You will be paid $20.00 for participating in the EPR.
There will be no cost to you for any part of this study.
Your participation in the EPR is completely voluntary. You may withdraw from the EPR at any time and for any reason without affecting your current or future participation in other NIEHS studies. To withdraw, contact the EPR at 1-866-809-1261 or firstname.lastname@example.org. Upon withdrawal, EPR staff will ensure you are not contacted regarding future follow-up studies and will destroy your original blood/DNA sample(s), unless you choose to allow continued use of your original sample(s) by researchers. If your DNA has already been analyzed for certain DNA differences and the data have been statistically analyzed, we will not be able to remove the data from our databases, but we will not give your name and contact information to other scientists for future follow-up studies. If your name and contact information have already been provided to follow-up study researchers/staff, we will contact those individuals and ask that your name be removed from consideration.
You have the right to ask, and have answered, any questions you may have about this research. If you have questions, you should call or email Jamie Glover (919-287-4382; email@example.com)
Enrollment into the registry is expected to last indefinitely. There is no limit to the length of time we will keep your biological and environmental samples and information. We will keep them as long as they are useful, unless you request to be withdrawn from the registry and your samples destroyed or we close the Environmental Polymorphism Registry. During this time, you will be contacted once a year (by email, mail, or phone) and asked to update your contact information. Also during this time, you might be contacted and asked to participate in a future follow-up study as described above. These future studies might require you to fill out a questionnaire or take a telephone survey, or may require you to have a physical examination or laboratory procedure, including blood tests.
No. Future studies are separate from the EPR, and are completely voluntary. If you are asked to participate in a follow-up study and you agree to do so, you will be asked to sign a new consent form for the study at that time.
The only physical risk associated with this study is some bruising, swelling or redness that might occur at the venipuncture (blood draw) site. There is also some risk associated with maintaining your privacy and confidentiality. We will make every effort to keep your participation and study results confidential. For this study, we have obtained a Certificate of Confidentiality which legally protects your personal information and study data from third parties, e.g. insurance companies, employers, and others.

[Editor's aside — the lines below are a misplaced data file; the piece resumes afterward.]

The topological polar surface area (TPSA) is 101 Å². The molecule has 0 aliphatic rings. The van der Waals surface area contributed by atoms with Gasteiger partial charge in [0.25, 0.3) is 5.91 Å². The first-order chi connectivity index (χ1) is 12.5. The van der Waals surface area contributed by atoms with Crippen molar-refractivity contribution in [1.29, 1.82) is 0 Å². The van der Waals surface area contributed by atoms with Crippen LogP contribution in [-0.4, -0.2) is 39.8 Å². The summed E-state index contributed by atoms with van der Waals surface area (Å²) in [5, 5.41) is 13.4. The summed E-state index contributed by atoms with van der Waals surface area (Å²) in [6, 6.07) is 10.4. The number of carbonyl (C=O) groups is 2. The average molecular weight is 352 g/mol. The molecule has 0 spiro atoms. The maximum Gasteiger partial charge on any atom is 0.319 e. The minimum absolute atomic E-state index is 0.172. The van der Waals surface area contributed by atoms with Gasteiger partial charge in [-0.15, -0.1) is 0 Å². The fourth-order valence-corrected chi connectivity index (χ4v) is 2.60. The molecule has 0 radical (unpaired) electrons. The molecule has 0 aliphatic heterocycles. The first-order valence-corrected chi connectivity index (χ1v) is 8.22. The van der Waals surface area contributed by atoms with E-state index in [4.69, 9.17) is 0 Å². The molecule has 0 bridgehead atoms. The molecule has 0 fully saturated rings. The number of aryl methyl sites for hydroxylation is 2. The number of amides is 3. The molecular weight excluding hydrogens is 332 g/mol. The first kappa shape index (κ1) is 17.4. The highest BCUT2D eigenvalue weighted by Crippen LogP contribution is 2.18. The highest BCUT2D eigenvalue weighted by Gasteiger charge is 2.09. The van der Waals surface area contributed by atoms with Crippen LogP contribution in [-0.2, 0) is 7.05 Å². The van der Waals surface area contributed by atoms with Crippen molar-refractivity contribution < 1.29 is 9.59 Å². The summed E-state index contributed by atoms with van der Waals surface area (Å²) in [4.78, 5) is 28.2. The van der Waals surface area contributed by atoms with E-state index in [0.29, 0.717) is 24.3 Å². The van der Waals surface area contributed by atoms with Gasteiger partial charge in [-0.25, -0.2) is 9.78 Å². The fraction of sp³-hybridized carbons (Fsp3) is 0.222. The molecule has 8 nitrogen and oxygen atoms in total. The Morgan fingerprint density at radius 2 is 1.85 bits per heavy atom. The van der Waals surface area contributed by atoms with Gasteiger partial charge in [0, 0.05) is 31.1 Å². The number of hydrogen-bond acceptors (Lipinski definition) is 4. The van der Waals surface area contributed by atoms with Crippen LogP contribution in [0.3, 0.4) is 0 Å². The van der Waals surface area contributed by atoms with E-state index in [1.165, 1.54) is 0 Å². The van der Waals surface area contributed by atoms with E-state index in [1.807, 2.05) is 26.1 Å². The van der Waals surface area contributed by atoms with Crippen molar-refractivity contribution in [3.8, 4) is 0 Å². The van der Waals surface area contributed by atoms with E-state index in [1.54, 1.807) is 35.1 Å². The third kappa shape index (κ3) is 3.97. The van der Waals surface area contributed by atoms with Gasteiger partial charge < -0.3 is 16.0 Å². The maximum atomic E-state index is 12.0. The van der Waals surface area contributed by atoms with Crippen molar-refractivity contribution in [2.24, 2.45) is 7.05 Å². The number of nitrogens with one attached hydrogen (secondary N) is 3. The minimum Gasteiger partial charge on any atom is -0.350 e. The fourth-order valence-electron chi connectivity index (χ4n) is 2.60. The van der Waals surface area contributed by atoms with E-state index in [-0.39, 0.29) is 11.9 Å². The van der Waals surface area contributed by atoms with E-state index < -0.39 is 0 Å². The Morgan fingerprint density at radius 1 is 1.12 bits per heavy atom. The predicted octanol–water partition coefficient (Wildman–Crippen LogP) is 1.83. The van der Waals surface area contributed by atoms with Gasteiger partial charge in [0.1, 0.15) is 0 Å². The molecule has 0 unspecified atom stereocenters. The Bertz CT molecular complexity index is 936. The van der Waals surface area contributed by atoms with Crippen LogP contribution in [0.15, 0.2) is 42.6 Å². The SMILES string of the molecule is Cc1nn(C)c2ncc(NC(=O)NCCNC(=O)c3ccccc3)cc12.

You will not benefit personally by joining the EPR. However, you may be helping scientists discover differences in our genetic material that make people more or less sensitive to environmental factors.
No, you will not receive any results from initial DNA testing. When your blood samples are tested for genetic changes, this testing is conducted in a blinded manner, meaning they are tested anonymously. Scientists do not know your identity when they screen your samples, and will not provide you with any results. However, if your sample is unblinded (de-coded) so a researcher can ask you to participate in a follow-up study, that researcher will explain why you have been selected, and will explain any results of your genetic testing that are relevant to that study. All results generated from the EPR are strictly for research purposes only and cannot be used to diagnose or predict a condition or disease.
Creation of the EPR has been reviewed and approved by the Institutional Review Board (IRB) at the National Human Genome Research Institute, Bethesda, MD. If you have any questions or concerns regarding your rights as a research subject, you can contact Jamie Glover (919-287-4382; firstname.lastname@example.org)